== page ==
Architecture of spectacle: The Partita a Scacchi in Marostica

Medina Lasansky writes about the impact of a fabricated festival on the small Venetian town of Marostica.

June 28, 1996

The black players. Credit: Medina Lasansky.

The Deborah J. Norden Fund, a program of The Architectural League of New York, was established in 1995 in memory of architect and arts administrator Deborah Norden. Each year, the competition awards up to $5,000 in travel grants to students and recent graduates in the fields of architecture, architectural history, and urban studies.

Medina Lasansky received a 1996 award.

In September every other year, the town of Marostica, Italy hosts a pseudo-medieval festival called the Partita a Scacchi – a chess game played with living figures. In 1996, I traveled to Marostica to study the impact of the festival on the built environment of this small Venetian town.

Introduced in 1954 as part of a broad postwar reconstruction program, the Partita helped to reestablish Marostica’s civic identity after World War II. Bringing prestige and income to the town through a series of urban renewal activities, the festival has made Marostica an exemplar for preservation, tourism and local industry in the Veneto region. With a new “heritage” self-consciousness, Marostica preserved existing monuments, created new ones, and reinvigorated her public space through an invented tradition.

Unlike Italy’s many other festival traditions, Marostica’s Partita is an ex-novo creation that seems medieval. Carefully designed to draw upon common stereotypes of medieval and Renaissance art, architecture, and literature, the town created an event that is so compelling that the audience never questions its authenticity.

Oddly, until now, the unusual character of this event has remained unstudied. Even scholars have been seduced by its seemingly authentic nature.

Participants in a nighttime version of the chess game. Credit: Medina Lasansky

Prior to the invention of the Partita in 1954, Marostica was near ruin. Destruction caused by Allied troops during the war and by German troops during their retreat had left its piazza in bad shape and the town seriously damaged. In the decade following the war, industrial growth threatened Marostica’s built environment as peacetime industries began to encroach upon what remained of the historic center. For the visitor to Marostica in the early 1950s, there was little to do and less to see. There was no real tourist office, no hotels and only a few restaurants, no souvenir shops, no museum, and the town’s great attraction, the ruins of the Upper Castle, was inaccessible to tourists.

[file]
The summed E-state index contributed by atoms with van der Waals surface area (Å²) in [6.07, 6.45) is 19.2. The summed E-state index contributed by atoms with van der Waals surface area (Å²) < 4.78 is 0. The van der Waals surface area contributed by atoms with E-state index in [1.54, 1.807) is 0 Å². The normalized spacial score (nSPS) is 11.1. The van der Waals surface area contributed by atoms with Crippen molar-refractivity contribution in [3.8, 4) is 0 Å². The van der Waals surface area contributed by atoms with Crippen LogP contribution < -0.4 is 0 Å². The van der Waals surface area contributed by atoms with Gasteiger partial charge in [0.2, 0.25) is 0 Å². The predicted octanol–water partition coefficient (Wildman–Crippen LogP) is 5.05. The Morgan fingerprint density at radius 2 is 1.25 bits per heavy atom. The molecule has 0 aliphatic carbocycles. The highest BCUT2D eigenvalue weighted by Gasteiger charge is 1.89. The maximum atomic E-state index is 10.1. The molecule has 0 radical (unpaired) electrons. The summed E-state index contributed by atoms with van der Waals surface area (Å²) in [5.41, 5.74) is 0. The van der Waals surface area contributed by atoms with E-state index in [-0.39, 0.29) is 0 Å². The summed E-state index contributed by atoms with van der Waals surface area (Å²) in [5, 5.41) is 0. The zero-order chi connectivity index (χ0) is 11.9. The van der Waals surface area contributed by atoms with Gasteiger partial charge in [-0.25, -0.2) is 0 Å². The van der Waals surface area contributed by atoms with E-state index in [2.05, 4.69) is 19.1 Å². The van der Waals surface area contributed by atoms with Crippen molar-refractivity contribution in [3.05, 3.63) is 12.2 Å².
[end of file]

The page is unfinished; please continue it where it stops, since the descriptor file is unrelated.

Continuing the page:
During this period, the town formed a tourist office called the Pro-Marostica, and began to rebuild along medieval lines. In 1953, the town council began reconstruction. With government monies awarded for repair of damages inflicted by foreign troops, Marostica resurfaced its piazza, laying down a twenty square meter marble chessboard to serve as a platform for the Partita.  With the support of the Venice soprintendenza, the Ufficio del Genio Civilein Verona, and the provincial tourism office, Marostica restored its city walls and castle.

The Pro-Marostica developed a “medieval” story in which two young noblemen fall in love with the daughter of the local podestà. Since dueling was forbidden in the Venetian republic, the festival organizers decided that the suitors would play a game of chess for the girl’s hand in marriage. Unlike the Palio in Siena, the Calcio in Florence, and the Giostra in Arezzo, each of which is a true contest between neighborhoods, the Partita is a narrative recounting a contest between two individuals. The event was designed to involve the entire town as a single corporate body, brought to witness the contest that would determine the future of its favorite daughter.